When Bonnie Rochman was writing her article for TIME, she asked me (per her editor’s request) to describe “what Penny can and can’t do.” Here’s what I wrote in response:
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I’ve been thinking all morning about how to answer your question. It’s harder than you might expect because we don’t think about Penny in terms of can and can’t, although we do think about her in terms of what she loves and what she resists, which is probably close to what you’re getting at . . . Having Penny in my life has taught me a lot about trying to understand all people in terms of identity–what and who they love–first, and ability as a secondary measure rather than evaluating primarily on ability.
With all that said, here’s an attempt:
On a physical level, Penny is smaller than most of her peers. She wears braces on her ankles to support her feet, which are pronated. She can run, throw a ball, kick a ball, play hopscotch, and ride a bike with training wheels. She is learning how to jump rope. Her stamina and speed are not the same as her peers. She attends a weekly ballet and jazz class with other 6-year olds, and she does her plies, bourres, releves, kicks, jumps, and twirls just like the rest of them. (For more on this, see Down syndrome, dancing, and delight.)
We recently discovered that Penny has a moderate hearing loss in both ears. The loss may be entirely due to fluid in both ears, or it may be a combination of permanent mild hearing loss that has been compounded by the fluid.
In the classroom, Penny needs assistance from her teacher to stay on task, but with that support she is able to learn everything else her peers are learning, which is to say, reading, writing, basic math concepts, and basic social skills. She has a best friend, who is a typically-developing little girl (coming over for a playdate this afternoon). She loves reading out loud, and she can sound out or identify by sight dozens of words, if not more. She can articulate her needs, wants, and feelings in full sentences, though strangers might find it difficult to understand some of what she says. She can get stuck in patterns of behavior or speech–asking a question over and over even once she knows the answer, reprimanding her little brother even after he’s stopped whatever prompted her frustration.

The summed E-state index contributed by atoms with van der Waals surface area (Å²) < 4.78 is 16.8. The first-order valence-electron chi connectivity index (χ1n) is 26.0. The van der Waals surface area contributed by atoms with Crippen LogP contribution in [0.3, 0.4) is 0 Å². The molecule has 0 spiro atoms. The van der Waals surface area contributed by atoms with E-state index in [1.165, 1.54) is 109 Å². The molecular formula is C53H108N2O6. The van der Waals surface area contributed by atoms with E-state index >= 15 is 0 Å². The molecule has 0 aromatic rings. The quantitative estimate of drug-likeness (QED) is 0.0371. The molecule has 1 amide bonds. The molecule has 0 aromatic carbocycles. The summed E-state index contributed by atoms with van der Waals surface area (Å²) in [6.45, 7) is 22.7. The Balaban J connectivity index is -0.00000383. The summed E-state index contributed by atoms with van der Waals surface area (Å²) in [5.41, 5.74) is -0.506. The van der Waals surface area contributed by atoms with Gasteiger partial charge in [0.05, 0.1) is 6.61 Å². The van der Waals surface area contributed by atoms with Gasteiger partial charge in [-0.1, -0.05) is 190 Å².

Here’s an anecdote that might demonstrate what she can do as well as a bit of her personality. I told her last week that my grandfather had broken his leg. This morning, without reminding her of the specifics, I asked if she wanted to send him a card. “Yes,” she said, “I will write: To Geeka. I hope your leg feels better. Love Penny.” I stood in the kitchen and helped her sound out a few words, and she wrote the following: “I hope ur leg fls bdr. Love Penny.” She realized at the end that she had forgotten to address it, so “to Geeka” appears at the bottom of the note.
The most wonderful thing about Penny is her concern for other people–her insistence that she give Marilee a hug and a kiss as soon as she wakes up, her desire to cuddle with me when she gets home from school, her requests to pray for anyone we know who is sick, her desire to invite a new classmate over for a playdate so he would feel more comfortable in school. I’ve heard people say again and again that people with Down syndrome are “sweet and loving.” I resist the generalization because I don’t want to put Penny into a category, and because she can be as petulant as any other child. But sweet and loving are still words that describe her well. I guess I can write a list of what she can and can’t do, but I think that list matters only as it gives a sense of who she is, a little girl who loves much and who is very much loved.
**Photographs courtesy of Reed Young